The trio is a family of Mr. Venkat Rao (40), his wife, Mrs. Subbamma (30), duck farmer and their nine year old daughter, Devi (name changed to protect the identity of the minor), who lends a hand to her parents in taking care of the family’s ducks. Upon inquiry, it was revealed that the family belongs to the Erukula community (a Scheduled Tribe), and hails from Ongole district of Andhra Pradesh. The family is well over 350 kilometers away from their hometown (The family usually covers a distance of over 1200 kilometers in a round trip between North Tamil Nadu and North Coastal Andhra Pradesh). But, why did they come all the way here? And the ducks – hundreds of them? Why did they bring them here?
In addition to the sale of birds at the end of season, the family also earns a regular income from sale of duck eggs at the nearby markets. Each duck lays about 250 eggs in a year and usually at night but occasionally during the day. Collection of eggs is a laborious process, nevertheless, it is very remunerative. Eggs are usually sold at INR 5-6 rupees a piece at the local market. If we do the math, each bird earns the farmer about INR 1250 a year from eggs. A farmer with a flock of 100 ducks can easily earn INR 125,000 a year, provided all conditions remain favourable and constant.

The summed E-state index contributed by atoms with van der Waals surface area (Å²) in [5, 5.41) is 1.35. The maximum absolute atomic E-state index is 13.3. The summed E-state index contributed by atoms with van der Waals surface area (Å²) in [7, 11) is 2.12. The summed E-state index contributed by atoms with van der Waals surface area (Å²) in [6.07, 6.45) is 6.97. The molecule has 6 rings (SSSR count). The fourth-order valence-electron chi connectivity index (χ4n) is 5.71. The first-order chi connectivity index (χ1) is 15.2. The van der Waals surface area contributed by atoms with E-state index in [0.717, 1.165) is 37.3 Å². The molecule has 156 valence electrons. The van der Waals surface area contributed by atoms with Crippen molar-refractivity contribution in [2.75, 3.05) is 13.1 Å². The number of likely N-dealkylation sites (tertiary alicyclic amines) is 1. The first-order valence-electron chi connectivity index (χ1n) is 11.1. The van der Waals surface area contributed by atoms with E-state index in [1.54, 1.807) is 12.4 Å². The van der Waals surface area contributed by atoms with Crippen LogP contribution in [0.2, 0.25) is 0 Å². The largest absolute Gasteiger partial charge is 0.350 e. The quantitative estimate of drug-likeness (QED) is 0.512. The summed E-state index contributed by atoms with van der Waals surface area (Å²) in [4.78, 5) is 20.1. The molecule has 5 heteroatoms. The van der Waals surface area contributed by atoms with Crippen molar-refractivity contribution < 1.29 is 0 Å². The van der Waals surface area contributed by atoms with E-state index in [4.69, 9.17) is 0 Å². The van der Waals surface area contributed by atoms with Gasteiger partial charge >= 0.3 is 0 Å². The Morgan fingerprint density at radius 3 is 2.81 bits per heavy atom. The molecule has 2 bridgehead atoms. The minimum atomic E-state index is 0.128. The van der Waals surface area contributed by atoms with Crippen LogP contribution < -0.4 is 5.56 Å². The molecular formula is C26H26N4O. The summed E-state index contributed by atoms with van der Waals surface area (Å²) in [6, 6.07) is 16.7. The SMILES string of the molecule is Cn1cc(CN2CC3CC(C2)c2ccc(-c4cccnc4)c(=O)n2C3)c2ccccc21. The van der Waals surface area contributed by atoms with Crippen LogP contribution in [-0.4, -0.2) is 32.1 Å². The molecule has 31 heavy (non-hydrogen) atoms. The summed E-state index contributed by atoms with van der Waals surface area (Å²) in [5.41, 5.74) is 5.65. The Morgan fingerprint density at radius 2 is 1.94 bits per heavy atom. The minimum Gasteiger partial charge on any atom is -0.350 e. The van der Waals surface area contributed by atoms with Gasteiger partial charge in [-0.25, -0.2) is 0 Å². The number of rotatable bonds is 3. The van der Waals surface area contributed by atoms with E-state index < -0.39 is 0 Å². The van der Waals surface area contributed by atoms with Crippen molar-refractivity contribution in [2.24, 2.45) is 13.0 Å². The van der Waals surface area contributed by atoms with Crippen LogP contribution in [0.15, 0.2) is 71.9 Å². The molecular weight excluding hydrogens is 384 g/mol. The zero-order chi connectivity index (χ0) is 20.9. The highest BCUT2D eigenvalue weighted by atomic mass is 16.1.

Such seemingly lucrative duck farming has its own challenges and constraints. Moving and transporting huge flocks of rather delicate creatures like ducks is not only a laborious task but also needs utmost care and caution. As a precautionary measure against the loss of birds to accidents, farmers prefer to transport their flocks in trucks. However, hiring charges are often quite expensive. Truckers usually charge INR 16 rupees per kilometre for transporting the flock. Logistics blow a huge dent into the income of duck pastoralists but it is better than getting the flock run over by vehicles on road and losing birds. Despite the best efforts the family has recently incurred a few unfortunate losses, when a few birds were killed by the stray dogs. Also, loss of birds to diseases is quite common and the family lost about 800-1000 birds during an virus outbreak. Amid the recent COVID – 19 induced lockdown, the duck pastoralists paid a huge price due to restriction on movement.